Looking for tips for Mathematics Advanced, then you have come to the right place! As someone who was consistently scoring 60% in Mathematics Advanced in Year 11, I can relate to the frustrations some of you may be feeling, especially when your hard work is not translating into ‘success’. However, in year 12, I was able to get my marks in the high 90s and ended up scoring 99/100 in the HSC Mathematics Advanced Exam. How? By using these 3 tips:
If you are one of my students, you must have heard me talk about the importance of having a mistakes book. Making a mistakes book seems time-consuming and pointless, but I can promise you it will help you stop making some of those silly mistakes.
The way I set out my mistakes book is really simple. I write out my mistakes, for example, forgot units, two negatives make a plus, misread the question, etc. My mistakes book got really messy, so the week before my exam, I would categorise each of these mistakes by topic: Calculus, Trigonometry, Miscellaneous, etc. Then, throughout the week and on the day of the exam I will flip through this book, so I remember not to make any mistakes in my exam.
For every subject other than Maths, everyone raves on about the importance of the syllabus. But the Maths syllabus is sadly disregarded. The week before my HSC exam, I went through the entire Maths syllabus and then focused on points that I was not sure of. And honestly, this helped me walk into that exam room feeling confident and prepared for whatever NESA throws at me.
An easy way to go through the syllabus is using the traffic light method. This means that any syllabus dot points that you have never heard of or struggle with should be coloured red, points that you are okay with are orange, and any points that you find easy should be green. Then you spend time on the red and orange points, and hopefully convert them into green. I would recommend doing this after you finished a topic and not a week before an exam.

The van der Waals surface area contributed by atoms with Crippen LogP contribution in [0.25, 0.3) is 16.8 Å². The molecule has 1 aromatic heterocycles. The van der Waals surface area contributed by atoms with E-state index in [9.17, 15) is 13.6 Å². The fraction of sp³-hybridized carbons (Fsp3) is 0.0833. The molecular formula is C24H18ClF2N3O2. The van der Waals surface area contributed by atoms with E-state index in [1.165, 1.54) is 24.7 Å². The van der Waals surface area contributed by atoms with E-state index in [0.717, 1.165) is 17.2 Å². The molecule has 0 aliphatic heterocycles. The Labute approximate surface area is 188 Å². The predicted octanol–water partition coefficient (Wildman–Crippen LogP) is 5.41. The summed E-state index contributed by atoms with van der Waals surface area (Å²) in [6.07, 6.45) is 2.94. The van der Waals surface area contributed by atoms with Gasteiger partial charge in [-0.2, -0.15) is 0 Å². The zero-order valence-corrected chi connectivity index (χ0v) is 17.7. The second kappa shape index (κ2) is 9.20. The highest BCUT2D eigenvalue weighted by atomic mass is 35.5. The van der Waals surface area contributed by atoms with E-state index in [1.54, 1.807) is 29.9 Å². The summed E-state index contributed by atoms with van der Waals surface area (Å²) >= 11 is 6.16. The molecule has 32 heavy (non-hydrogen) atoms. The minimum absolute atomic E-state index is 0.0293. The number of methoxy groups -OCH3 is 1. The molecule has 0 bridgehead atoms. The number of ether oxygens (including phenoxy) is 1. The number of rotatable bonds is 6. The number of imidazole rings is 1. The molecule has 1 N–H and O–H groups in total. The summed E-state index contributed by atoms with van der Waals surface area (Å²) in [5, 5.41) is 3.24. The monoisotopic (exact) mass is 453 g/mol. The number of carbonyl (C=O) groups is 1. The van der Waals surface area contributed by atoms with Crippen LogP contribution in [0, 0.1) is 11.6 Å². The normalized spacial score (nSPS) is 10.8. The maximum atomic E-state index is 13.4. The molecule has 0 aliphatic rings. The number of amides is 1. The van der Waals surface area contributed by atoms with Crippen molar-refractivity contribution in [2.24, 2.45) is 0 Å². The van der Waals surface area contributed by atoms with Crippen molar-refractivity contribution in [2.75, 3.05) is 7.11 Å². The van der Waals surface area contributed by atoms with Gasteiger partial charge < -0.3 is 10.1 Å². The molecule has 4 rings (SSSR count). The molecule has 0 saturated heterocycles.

There is a reason for every step in Maths and if you know the reason, it means that you understand your content. Whenever I am doing questions, I try to answer, “Why I did that certain step? or why do I add units?”. If you can’t answer those sorts of why questions, go to your teacher or tutor and ask them for help.
If answering “why” seems a bit weird, teach someone – a friend, a parent, your siblings, even an imaginary class. Pull up a question and try answering it by explaining it to someone. Often, you will see yourself stumbling over certain areas of the question, and that’s when you know you need to spend more time on the topic or ask for help.
These tips may not work for you the same way they did for me, but I do hope the information I provided does help you. I wish you all the very best for your HSC and Mathematics journey!